Paul Uchechukwu – « The will of God »

Paul Uchechukwu

« The will of God »

Stefanie Knauss – Carlos Mendoza Álvarez

Concilium 2019-5. Queere Theologien: Der queere Leib Christi werden
Concilium 2019-5. Queer theologies: becoming the queer body of Christ
Concilium 2019-5. Teologías queer: convertirse en el cuerpo queer de Cristo
Concilium 2019-5. Teologie queer: diventare il corpo queer di Cristo
Concilium 2019-5. Théologies queer : devenir le corps queer du Christ
Concilium 2019-5. Teologias queer: tornar-se o corpo queer de Cristo


After having two boys, my parents earnestly prayed for a girl. When my mum became pregnant with me, my parents were convinced I was going to be a girl. Even though I was born a boy, they accepted me gladly and said God must have wanted me that way, hence my name, Uchechukwu, meaning ‘the will of God.’

I first heard the word ‘homosexual’ when I was eleven years old while in boarding school. I was lying down beside a close friend of mine, and we were talking and laughing. Another student passed by and said, ‘why are you guys all cuddled up like this, are you homosexuals?’ I asked my friend what that word meant and when he told me, I immediately left him and scurried back to my bunk. I was terrified because I had this sexual attraction toward him which I could not explain. It also seemed ‘wrong’ to me coming from a strong Catholic family where I was baptized as an infant, received my first Communion at the age of ten and was confirmed three years later. In my family, sexuality and sex were taboo topics, and my parents always emphasized that we were never to have sex until marriage.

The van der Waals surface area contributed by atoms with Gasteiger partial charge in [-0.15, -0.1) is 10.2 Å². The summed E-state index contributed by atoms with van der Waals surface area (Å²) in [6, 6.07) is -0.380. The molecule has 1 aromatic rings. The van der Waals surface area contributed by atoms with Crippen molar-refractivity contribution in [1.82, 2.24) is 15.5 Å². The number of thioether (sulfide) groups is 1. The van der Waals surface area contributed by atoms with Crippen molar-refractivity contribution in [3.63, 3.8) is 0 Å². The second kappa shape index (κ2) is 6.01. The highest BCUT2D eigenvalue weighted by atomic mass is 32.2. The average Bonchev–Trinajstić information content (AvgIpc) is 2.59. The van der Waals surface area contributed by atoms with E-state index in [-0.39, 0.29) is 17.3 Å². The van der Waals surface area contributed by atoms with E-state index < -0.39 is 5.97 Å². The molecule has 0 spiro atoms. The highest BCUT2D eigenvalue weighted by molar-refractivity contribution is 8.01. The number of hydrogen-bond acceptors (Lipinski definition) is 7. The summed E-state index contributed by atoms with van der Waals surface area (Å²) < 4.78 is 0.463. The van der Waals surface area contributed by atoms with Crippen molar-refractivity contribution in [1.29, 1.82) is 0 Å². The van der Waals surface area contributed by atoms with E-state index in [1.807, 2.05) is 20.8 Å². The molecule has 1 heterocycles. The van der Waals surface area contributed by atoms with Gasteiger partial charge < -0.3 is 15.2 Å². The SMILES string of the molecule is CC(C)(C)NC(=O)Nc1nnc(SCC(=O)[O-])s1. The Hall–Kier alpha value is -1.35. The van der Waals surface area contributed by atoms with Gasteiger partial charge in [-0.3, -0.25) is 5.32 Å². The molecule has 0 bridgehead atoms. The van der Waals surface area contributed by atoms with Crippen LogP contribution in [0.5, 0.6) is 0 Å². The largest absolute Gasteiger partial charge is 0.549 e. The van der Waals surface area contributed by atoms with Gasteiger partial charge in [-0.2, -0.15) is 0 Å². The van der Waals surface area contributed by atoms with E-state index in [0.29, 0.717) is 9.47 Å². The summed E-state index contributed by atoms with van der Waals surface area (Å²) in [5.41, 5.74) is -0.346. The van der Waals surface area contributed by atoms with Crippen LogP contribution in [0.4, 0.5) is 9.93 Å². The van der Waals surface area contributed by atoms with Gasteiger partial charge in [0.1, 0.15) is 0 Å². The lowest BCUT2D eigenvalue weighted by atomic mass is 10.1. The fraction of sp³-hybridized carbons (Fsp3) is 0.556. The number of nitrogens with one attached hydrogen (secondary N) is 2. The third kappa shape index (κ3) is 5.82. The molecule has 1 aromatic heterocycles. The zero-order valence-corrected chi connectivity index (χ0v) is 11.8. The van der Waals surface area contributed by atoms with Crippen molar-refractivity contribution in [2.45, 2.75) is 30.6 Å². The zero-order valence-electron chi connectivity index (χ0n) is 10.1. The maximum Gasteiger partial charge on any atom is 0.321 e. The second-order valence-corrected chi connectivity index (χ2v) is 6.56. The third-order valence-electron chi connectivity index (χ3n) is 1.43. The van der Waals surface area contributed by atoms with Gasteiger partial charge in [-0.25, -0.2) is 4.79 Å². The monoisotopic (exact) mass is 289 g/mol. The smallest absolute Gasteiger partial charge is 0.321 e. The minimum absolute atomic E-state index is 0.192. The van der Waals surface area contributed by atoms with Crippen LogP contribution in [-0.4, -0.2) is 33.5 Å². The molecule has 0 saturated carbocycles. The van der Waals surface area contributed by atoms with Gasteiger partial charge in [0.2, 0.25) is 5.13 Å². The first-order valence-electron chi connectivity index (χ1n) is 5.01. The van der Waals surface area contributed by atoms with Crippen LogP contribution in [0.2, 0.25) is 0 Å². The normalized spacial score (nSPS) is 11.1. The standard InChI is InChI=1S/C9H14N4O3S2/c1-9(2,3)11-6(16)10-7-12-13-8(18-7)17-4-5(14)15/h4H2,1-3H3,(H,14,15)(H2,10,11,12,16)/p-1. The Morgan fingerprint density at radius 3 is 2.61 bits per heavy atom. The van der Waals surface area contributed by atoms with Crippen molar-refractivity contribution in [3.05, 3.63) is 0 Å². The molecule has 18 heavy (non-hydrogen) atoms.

Throughout high school and university, I was aware of an attraction to the same sex, but it was an awareness that came and went quickly. Sometimes, when the feelings were overwhelming, I would pray to God to take them away. No one talked about ‘these things’, and the internet wasn’t easily accessible then. While in university, I was still a ‘virgin’ in the sense that I had never been involved sexually with anyone. I was caught up with studies and very active in the Catholic Charismatic movement. I eventually talked to a priest about my same-sex feelings, and he told me that they were satanic and that if I ever gave in to them, I would find myself being a pedophile. As penance, he asked me to do the Stations of the Cross. Being a perfectionist, I did them three times, one of them on my knees. What the priest said to me on that day stuck in my mind, and it took a while before I was healed from it. I graduated summa cum laude with a bachelor in Economics and decided to enter the seminary in order to be a priest, a calling I felt I had from childhood.

I joined a Missionary Order, and my formators (mostly European) helped me to come to a place of naming and accepting my sexuality by suggesting some books to help me. Theologian James Alison, whose emails, phone calls, and friendship were sources of encouragement for me, sent me many of these books which helped me in my journey towards psycho-sexual integration. The ones that impacted me most include: Faith Beyond Resentment by James Alison,[1] Embracing The Exile by John Fortunato,[2] Taking A Chance On God by John McNeill[3] and What The Bible Really Says About Homosexuality by Daniel Helminiak.[4] The greatest challenge was that even though my seminary studies were outside my home country, I had yet to see something written about gay matters by an African. Later on, when I met Jide Macaulay, a very courageous British-Nigerian theologian, writer, and poet,[5] I knew that I was not alone.